Mass-produced ‘fast fashion’ has changed our relationship with clothing – cheap and easy to acquire, we are unlikely to take time to undertake simple repairs or address issues of maintenance, often caused or exacerbated by poor construction and low quality materials (You Gov, 2012; Fletcher, 2008; Goworek et al, 2012). Through complete lifecycle assessment, extending the useful life of clothes has been identified as the most significant intervention in reducing the impact of the clothing industry (Wrap, 2012). However, academic research emerging from both the UK and Scandinavia has identified practical, social, economic, aesthetic, systemic and psychological barriers that prevent consumers from performing even the most basic of repairs, and as a result damaged or worn items are discarded or taken out of active use (Cooper et al, 2013; Goworek et al, 2012; Laitala, Kirsi and Boks, 2012; Armstrong et al, 2014; Fletcher, 2013; Middleton, 2014).
This exploratory paper will study the barriers to mending, different perspectives on the reasons behind them, suggested solutions and contemporary approaches to overcoming them, such as repair cafes, artist and craft led projects such as Tom of Holland’s Visible Mending Programme and Michael Swaine’s mobile Mending Library, and WRAP’s Love Your Clothes consumer engagement campaign. As textiles designers and academics whose work is embedded in sustainable principles, we will discuss the findings of our own practice-based approaches in relation to these, in order to contribute to the field and consider the role designers can play in enabling solutions.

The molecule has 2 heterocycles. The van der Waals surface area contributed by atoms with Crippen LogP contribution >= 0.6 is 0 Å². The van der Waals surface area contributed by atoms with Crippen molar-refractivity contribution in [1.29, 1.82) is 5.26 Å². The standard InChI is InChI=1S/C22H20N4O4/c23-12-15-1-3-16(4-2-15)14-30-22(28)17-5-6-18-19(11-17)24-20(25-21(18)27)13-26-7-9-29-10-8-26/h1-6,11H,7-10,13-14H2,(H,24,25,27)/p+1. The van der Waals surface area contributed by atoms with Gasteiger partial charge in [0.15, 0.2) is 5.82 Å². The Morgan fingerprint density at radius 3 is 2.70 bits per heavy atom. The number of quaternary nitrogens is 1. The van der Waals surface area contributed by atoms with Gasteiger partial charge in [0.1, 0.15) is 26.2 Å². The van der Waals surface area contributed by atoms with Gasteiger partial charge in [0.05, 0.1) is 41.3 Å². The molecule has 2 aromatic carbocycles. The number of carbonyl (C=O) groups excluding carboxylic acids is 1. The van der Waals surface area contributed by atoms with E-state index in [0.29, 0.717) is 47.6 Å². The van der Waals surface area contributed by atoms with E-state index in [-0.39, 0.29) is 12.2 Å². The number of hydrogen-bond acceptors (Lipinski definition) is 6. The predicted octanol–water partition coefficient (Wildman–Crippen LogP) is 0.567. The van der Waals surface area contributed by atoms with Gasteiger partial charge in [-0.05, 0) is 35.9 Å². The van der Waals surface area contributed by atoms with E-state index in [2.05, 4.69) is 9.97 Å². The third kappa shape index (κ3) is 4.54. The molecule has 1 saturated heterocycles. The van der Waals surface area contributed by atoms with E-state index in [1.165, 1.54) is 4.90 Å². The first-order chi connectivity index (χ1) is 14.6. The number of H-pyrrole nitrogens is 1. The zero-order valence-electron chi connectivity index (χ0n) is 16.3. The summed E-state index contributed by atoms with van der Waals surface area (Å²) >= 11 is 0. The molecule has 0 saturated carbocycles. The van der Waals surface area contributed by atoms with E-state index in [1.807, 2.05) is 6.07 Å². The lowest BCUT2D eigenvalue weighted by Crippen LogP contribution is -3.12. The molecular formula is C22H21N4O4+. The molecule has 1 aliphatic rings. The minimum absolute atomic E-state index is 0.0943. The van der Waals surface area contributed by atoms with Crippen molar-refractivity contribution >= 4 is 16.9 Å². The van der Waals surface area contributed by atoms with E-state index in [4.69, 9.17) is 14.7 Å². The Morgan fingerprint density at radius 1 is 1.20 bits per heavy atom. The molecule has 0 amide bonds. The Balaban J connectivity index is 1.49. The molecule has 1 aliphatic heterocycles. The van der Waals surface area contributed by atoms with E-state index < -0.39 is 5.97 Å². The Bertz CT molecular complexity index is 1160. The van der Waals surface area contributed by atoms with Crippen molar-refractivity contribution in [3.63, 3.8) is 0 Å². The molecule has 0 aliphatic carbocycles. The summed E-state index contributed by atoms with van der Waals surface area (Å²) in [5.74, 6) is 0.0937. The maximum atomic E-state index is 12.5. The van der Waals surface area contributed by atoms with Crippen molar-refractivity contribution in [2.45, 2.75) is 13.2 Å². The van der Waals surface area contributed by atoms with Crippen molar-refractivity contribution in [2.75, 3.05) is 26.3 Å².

Our research has been gathered through participatory design workshops and public engagement events, informed by review of historical, existing and emerging repair practices, and personal craft praxis as space for exploration, experimentation and reflection. Finding that traditional associations of repair with isolated domestic drudgery, lack of creativity and social economic perceptions prevent people from mending and darning their clothes, we have explored ways to motivate inter-generational skill sharing, address aesthetic barriers and add value to the acts of repair by re-framing them as fun and social design-led activities. The potential of participatory craft praxis as a latent educational tool to motivate greater public engagement in the wider sustainability debate will be discussed, alongside it’s personal restorative capability through the slow nature of meditative, mindful action, and spiritual associations between mending, craft and wellbeing.
|Title of host publication||Product Lifetimes And The Environment (PLATE): Conference Proceedings|
|Place of Publication||Nottingham|
|Publisher||Nottingham Trent University|
|Publication status||Published - 31 Jul 2015|
- hand skills
- circular economy
- traditional knowledge